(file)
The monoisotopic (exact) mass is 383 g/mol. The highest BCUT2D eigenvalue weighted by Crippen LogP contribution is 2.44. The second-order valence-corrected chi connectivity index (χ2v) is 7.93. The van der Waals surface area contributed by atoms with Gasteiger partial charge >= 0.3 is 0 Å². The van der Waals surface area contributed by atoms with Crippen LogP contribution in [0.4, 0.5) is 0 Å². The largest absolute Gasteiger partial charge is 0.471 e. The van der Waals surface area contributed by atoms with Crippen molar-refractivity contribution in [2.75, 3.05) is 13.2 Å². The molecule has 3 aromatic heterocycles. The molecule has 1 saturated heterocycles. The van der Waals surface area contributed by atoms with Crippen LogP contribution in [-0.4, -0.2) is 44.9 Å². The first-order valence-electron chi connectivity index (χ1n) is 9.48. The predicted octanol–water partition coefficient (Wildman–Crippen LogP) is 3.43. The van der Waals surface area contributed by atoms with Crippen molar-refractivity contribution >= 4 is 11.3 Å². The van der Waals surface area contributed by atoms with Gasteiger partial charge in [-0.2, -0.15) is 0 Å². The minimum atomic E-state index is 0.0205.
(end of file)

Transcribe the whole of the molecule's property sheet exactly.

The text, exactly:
The monoisotopic (exact) mass is 383 g/mol. The highest BCUT2D eigenvalue weighted by Crippen LogP contribution is 2.44. The second-order valence-corrected chi connectivity index (χ2v) is 7.93. The van der Waals surface area contributed by atoms with Gasteiger partial charge >= 0.3 is 0 Å². The van der Waals surface area contributed by atoms with Crippen LogP contribution in [0.4, 0.5) is 0 Å². The largest absolute Gasteiger partial charge is 0.471 e. The van der Waals surface area contributed by atoms with Crippen molar-refractivity contribution in [2.75, 3.05) is 13.2 Å². The molecule has 3 aromatic heterocycles. The molecule has 1 saturated heterocycles. The van der Waals surface area contributed by atoms with Crippen LogP contribution in [-0.4, -0.2) is 44.9 Å². The first-order valence-electron chi connectivity index (χ1n) is 9.48. The predicted octanol–water partition coefficient (Wildman–Crippen LogP) is 3.43. The van der Waals surface area contributed by atoms with Crippen molar-refractivity contribution >= 4 is 11.3 Å². The van der Waals surface area contributed by atoms with Gasteiger partial charge in [-0.2, -0.15) is 0 Å². The minimum atomic E-state index is 0.0205.